- You'll save an extra 5% on Books purchased from Amazon.ca, now through July 29th. No code necessary, discount applied at checkout. Here's how (restrictions apply)
The Call of the Sword Paperback – Large Print, Apr 22 2008
|New from||Used from|
Special Offers and Product Promotions
Customers Who Bought This Item Also Bought
No Kindle device required. Download one of the Free Kindle apps to start reading Kindle books on your smartphone, tablet, and computer.
Getting the download link through email is temporarily not available. Please check back later.
To get the free app, enter your mobile phone number.
Most Helpful Customer Reviews on Amazon.com (beta)
The real story of this book starts with the arrival of a harmless looking tinker who sells goods to the village people. However, what he sells are not what they seem. This leads Hawklan on a quest to discover the source of the poison that has been sold to the people he loves, and it's the start of world changing events for everyone, with Hawklan as the unexpected catalyst.
This book is well paced and written and Hawklan and his friends are characters which grow on you with affection. However, this book is really only an introductory novel in some ways, but if you enjoy fantasy its well worth reading.
The other books in this series are:
The fall of Fyorlund
The Waking of Orthlund
1 The Call of the Sword (1988) (ISBN 1-84319-078-8)
2 The Fall of Fyorlund (1989) (ISBN 1-84319-111-3)
3 The Waking of Orthlund (1989) (ISBN 1-84319-139-3)
4 Into Narsindal (1990) (ISBN 1-84319-147-4)
5 Dream Finder (1991) (ISBN 1-84319-155-5)
6 Farnor (1992) (ISBN 1-84319-179-2)
7 Valderen (1993) (ISBN 1-84319-189-X)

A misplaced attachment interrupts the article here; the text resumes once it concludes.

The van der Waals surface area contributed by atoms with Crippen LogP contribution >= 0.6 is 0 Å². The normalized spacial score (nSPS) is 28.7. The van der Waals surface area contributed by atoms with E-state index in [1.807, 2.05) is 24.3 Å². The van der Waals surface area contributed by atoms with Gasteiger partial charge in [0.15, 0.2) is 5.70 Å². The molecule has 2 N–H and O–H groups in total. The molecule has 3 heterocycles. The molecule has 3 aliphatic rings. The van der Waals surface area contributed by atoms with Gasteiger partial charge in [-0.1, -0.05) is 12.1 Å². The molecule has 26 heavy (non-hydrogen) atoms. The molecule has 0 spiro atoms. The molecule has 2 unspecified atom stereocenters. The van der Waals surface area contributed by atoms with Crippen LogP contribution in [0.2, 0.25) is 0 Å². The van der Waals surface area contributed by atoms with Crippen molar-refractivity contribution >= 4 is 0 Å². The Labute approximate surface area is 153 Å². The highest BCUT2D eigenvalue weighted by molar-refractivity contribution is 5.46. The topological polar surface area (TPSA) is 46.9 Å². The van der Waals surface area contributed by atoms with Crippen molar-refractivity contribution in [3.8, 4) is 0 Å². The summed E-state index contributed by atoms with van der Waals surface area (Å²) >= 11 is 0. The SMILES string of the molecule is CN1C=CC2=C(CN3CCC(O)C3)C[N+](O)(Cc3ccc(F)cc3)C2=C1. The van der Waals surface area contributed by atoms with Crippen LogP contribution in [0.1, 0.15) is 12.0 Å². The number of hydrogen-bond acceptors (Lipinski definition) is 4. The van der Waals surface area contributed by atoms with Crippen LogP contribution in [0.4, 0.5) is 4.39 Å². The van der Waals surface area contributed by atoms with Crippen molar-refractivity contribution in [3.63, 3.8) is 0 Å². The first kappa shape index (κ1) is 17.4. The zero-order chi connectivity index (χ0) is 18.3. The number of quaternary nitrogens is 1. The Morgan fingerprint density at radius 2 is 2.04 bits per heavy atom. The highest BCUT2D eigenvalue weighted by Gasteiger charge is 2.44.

8 Whistler (1994) (ISBN 1-84319-197-0)
9 Ibryen (1995)(ISBN 1-84319-216-0)
10 Arash-Felloren (1996) (ISBN 1-84319-224-1)
11 Caddoran (1998) (ISBN 1-84319-232-2)
12 The Return of the Sword (1999) (ISBN 1-84319-240-3)
The world of the Call of the Sword is still very much in a pre industrial period, stories of ancient battles are far enough in the past though, that people considered them legends.
But are they legends, children's stories, simple allegories? Or are they in fact precise eye witness accounts of great armies, great beasts and god-like beings both good and evil?
Have they ignored the history that their great ancestors recorded and participated in? Orthlundy (sp?) is a quiet, peaceful, maybe even idealic land, so much so that not even a token civilian army protects its borders. But when legend begins to materialize into Orthulundy's reality, the country will have to stand up and be counted in a conflict that has spanned the eons, a conflict its people and the people of its neighbour states will become fully reacquainted with.
Call of the sword is the first in a long series of books set in a wonderfully fleshed out, and totally complete saga. I'd recommend this to any and all fantasy enthusiasts.